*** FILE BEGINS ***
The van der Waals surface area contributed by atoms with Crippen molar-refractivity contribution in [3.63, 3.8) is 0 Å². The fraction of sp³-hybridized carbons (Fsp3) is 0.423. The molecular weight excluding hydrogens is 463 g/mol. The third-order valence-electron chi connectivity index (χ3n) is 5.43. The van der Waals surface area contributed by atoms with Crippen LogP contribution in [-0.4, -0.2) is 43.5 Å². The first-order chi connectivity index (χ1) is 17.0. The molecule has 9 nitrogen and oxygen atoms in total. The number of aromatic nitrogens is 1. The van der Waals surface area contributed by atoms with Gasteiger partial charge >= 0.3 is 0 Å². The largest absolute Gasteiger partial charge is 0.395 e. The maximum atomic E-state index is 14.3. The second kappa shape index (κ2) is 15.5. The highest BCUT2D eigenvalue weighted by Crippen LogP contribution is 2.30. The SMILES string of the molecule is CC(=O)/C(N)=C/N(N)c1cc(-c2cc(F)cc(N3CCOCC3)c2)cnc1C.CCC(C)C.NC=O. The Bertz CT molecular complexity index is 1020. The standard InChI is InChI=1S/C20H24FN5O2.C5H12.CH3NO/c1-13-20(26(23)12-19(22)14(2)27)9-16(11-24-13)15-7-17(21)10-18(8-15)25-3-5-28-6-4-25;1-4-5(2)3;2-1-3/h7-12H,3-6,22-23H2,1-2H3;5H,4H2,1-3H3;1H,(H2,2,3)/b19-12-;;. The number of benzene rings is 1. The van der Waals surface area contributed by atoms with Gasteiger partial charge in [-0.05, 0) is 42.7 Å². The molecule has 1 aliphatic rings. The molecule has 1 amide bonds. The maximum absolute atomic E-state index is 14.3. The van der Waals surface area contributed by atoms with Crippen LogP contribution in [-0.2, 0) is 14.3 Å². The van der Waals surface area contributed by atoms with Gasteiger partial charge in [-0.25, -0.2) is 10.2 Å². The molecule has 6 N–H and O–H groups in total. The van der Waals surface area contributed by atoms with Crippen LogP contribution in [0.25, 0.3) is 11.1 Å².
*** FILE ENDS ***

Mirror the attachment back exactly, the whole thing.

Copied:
The van der Waals surface area contributed by atoms with Crippen molar-refractivity contribution in [3.63, 3.8) is 0 Å². The fraction of sp³-hybridized carbons (Fsp3) is 0.423. The molecular weight excluding hydrogens is 463 g/mol. The third-order valence-electron chi connectivity index (χ3n) is 5.43. The van der Waals surface area contributed by atoms with Crippen LogP contribution in [-0.4, -0.2) is 43.5 Å². The first-order chi connectivity index (χ1) is 17.0. The molecule has 9 nitrogen and oxygen atoms in total. The number of aromatic nitrogens is 1. The van der Waals surface area contributed by atoms with Gasteiger partial charge >= 0.3 is 0 Å². The largest absolute Gasteiger partial charge is 0.395 e. The maximum atomic E-state index is 14.3. The second kappa shape index (κ2) is 15.5. The highest BCUT2D eigenvalue weighted by Crippen LogP contribution is 2.30. The SMILES string of the molecule is CC(=O)/C(N)=C/N(N)c1cc(-c2cc(F)cc(N3CCOCC3)c2)cnc1C.CCC(C)C.NC=O. The Bertz CT molecular complexity index is 1020. The standard InChI is InChI=1S/C20H24FN5O2.C5H12.CH3NO/c1-13-20(26(23)12-19(22)14(2)27)9-16(11-24-13)15-7-17(21)10-18(8-15)25-3-5-28-6-4-25;1-4-5(2)3;2-1-3/h7-12H,3-6,22-23H2,1-2H3;5H,4H2,1-3H3;1H,(H2,2,3)/b19-12-;;. The number of benzene rings is 1. The van der Waals surface area contributed by atoms with Gasteiger partial charge in [-0.05, 0) is 42.7 Å². The molecule has 1 aliphatic rings. The molecule has 1 amide bonds. The maximum absolute atomic E-state index is 14.3. The van der Waals surface area contributed by atoms with Crippen LogP contribution in [-0.2, 0) is 14.3 Å². The van der Waals surface area contributed by atoms with Gasteiger partial charge in [-0.25, -0.2) is 10.2 Å². The molecule has 6 N–H and O–H groups in total. The van der Waals surface area contributed by atoms with Crippen LogP contribution in [0.25, 0.3) is 11.1 Å².